Learn about the effects of temperature on viscosity of liquids. In this article we will discuss about variation of viscosity of fluid. Also learn about:- 1. Concept of Dynamic Viscosity as a Modulus 2. Determination of Viscosity.

#### Variation of Viscosity with Temperature:

The viscosity of a fluid is due to two contributing factors, namely the cohesion between the fluid molecules and transfer of momentum between molecules. In the case of gases the interspace between the molecules is large and so the intermolecular cohesion is negligible.

But in the case of liquids the molecules are very close to each other and accordingly a large cohesion exists. Hence in liquids, the viscosity is mainly due to intermolecular cohesion, while in gases viscosity is mainly due to molecular momentum transfer.

The intermolecular cohesive force decreases with the rise of temperature and hence with the increase in temperature the viscosity of a liquid decreases.

The following formula given by Poiseuille shows the dependence of the viscosity of a liquid on temperature-

In the case of gases, as mentioned earlier the intermolecular cohesion being negligible the viscosity depends mainly on transfer of molecular momentum in a direction at right angles to the direction of motion. As the temperature increases the molecular agitation increases i.e., there will be large momentum transfer and hence the viscosity increases. Holman gave the following expression for the viscosity of a gas-

#### Concept of Dynamic Viscosity as a Modulus:

We know in a solid body a shear stress is produced against a shear strain. For example, let the solid body ABCD be subjected to a shear stress q. Let the body deform to the shape A ’B ’CD.

Hence, the angular deformation ɸ represents the shear strain. And, we know, that the ratio of the shear stress to the shear strain is the modulus of rigidity of the material of the solid body. It may be noted in this case that there is a definite amount of shear deformation corresponding to a shear stress.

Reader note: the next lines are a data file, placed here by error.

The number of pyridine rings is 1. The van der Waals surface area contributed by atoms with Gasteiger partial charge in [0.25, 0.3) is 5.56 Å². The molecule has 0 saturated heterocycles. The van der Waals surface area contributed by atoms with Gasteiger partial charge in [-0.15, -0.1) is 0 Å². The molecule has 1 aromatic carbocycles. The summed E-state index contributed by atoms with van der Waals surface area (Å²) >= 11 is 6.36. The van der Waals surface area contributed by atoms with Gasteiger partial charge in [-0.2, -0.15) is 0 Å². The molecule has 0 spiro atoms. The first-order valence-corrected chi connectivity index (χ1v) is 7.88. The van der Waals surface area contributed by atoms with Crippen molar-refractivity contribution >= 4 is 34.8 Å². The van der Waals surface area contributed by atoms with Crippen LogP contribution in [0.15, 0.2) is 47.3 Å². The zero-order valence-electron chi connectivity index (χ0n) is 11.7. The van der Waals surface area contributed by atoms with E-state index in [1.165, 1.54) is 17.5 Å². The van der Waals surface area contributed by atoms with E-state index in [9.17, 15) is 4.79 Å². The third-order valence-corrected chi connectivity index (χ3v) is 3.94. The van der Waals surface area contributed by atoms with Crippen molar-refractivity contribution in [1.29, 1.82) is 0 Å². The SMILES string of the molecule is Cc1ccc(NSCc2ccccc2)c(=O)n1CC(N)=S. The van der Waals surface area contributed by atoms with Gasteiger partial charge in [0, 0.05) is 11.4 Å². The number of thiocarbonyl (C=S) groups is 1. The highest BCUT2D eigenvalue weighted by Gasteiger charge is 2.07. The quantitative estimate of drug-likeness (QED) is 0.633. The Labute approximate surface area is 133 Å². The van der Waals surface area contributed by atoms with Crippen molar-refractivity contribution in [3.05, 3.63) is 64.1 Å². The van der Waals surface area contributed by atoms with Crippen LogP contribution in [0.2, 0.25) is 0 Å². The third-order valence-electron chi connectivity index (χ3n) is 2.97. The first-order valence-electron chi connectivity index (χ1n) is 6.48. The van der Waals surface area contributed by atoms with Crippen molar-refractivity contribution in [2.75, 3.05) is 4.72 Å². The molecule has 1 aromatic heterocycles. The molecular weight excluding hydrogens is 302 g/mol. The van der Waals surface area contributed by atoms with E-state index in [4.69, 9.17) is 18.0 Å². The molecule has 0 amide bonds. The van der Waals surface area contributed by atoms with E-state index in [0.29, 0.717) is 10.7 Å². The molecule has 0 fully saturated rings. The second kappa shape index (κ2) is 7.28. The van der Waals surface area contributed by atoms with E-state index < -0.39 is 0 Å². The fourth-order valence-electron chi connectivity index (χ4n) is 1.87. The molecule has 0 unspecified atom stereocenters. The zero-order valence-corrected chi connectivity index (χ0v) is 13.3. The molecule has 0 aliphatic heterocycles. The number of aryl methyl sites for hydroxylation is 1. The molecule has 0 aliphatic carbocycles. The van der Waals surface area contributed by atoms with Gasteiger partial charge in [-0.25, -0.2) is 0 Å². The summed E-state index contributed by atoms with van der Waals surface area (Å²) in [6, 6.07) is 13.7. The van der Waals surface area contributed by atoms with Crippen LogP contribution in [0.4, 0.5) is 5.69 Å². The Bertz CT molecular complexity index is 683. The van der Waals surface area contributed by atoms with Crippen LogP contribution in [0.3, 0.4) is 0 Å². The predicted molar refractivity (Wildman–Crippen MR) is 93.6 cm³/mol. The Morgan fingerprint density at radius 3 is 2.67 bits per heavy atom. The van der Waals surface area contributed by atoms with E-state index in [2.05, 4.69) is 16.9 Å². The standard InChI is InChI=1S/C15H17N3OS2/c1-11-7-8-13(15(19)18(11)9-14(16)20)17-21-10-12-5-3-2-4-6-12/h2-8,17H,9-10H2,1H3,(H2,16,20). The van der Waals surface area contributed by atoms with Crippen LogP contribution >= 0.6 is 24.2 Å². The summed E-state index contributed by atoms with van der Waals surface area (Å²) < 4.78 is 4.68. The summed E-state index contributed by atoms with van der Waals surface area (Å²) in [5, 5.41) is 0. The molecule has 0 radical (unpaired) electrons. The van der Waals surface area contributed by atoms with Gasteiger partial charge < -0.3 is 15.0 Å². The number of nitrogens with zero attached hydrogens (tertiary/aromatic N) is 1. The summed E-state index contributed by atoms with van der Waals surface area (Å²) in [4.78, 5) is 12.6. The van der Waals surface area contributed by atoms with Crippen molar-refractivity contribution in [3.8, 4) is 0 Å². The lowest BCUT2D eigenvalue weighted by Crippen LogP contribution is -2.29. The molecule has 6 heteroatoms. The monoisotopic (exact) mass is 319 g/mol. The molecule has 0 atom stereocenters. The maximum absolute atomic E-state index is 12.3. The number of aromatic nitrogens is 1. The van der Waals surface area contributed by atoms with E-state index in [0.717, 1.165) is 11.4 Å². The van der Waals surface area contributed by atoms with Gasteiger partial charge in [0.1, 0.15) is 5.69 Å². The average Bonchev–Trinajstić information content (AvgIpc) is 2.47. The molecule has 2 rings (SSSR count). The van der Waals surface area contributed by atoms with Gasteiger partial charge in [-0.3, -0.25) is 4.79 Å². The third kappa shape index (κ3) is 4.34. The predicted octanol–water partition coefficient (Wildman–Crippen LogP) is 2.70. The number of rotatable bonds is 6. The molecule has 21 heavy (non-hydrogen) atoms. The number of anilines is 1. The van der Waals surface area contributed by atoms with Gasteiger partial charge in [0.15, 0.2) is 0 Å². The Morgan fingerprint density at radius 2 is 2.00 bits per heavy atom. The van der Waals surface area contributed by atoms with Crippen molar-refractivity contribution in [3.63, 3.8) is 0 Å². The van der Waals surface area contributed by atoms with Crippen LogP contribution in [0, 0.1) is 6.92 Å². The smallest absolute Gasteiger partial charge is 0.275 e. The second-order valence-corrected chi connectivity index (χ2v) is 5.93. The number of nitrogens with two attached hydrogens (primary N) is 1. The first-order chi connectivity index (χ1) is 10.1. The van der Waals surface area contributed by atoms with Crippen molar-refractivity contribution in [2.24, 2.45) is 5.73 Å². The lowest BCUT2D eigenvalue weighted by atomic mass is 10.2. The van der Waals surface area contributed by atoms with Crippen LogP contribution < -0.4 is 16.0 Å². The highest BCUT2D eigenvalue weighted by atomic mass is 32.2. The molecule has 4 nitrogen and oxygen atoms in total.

Unless this shear is increased the shear deformation will not increase, i.e. when subjected to shear stress a solid body undergoes a shear deformation to such an extent that the shear resistance is equal to the shear stress applied, so that the solid body remains in equilibrium in the deformed shape.

On the contrary, when subject to shear stress a fluid body goes on deforming. Shear deformation continues as long as the shear stress exists. It is in this respect a fluid body differs from a solid body. The rate at which the shear deformation of a fluid body goes on increasing depends on the corresponding shear stress.

i.e. Shear stress in a fluid body α Rate of shear deformation-

Thus, the dynamic viscosity of a fluid may be defined as the shear stress needed to produce unit rate of angular deformation.

Types of Fluids:

Based on the property of viscosity, fluids may be classified into the following types:

(i) Ideal fluid – This is a fluid where shear stresses do not exist whether the fluid is at rest or in motion.

(ii) Real fluid – This is a fluid which possesses viscosity. In a real fluid shear stresses are induced when the fluid is in motion.

(iii) Newtonian fluid – This is a real fluid in which the shear stress is proportional to the velocity gradient.

(iv) Non-newtonian fluid – This is a real fluid in which the shear stress is not proportional to the velocity gradient.

(v) Ideal plastic fluid – This is a fluid in which after reaching a yield value of shear stress, the fluid begins to flow. The fluid flows such that the relationship between the shear stress and the velocity gradient is linear.

(vi) Thyxotropic fluid – This is a fluid in which after reaching a yield value of shear stress, the fluid begins to flow. The fluid flows such that the relationship between the shear stress and the velocity gradient is not linear.

#### Determination of Viscosity:

A viscometer is an instrument used to determine the viscosity of a fluid.

(i) The Capillary Tube Viscometer:

In this device, the fluid is made to pass through a horizontal capillary tube. See Fig. 1.6. Consider sections 1.1 and 2.2 of the tube l units apart.

Let P1 and P2 be the pressure intensities at sections 1.1 and 2.2. Let Q be the rate of flow of the fluid through the tube. Let d be the diameter of the tube.

The viscosity of the fluid is given by Hagen Poiseuille’s formula,

(ii) Coaxial Cylinder Viscometer or Concentric Cylinder Viscometer:

This apparatus consists of two concentric cylinders with an annular space between them. The fluid whose viscosity is to be determined is placed in this space. There will also be a very small clearance between the bottom of the inner cylinder and the outer cylinder.

The outer cylinder is rotated at a uniform rate (N rpm). The inner cylinder which is suspended by a torsion wire will remain stationary. The torque on the wire is measured by the torque dial.

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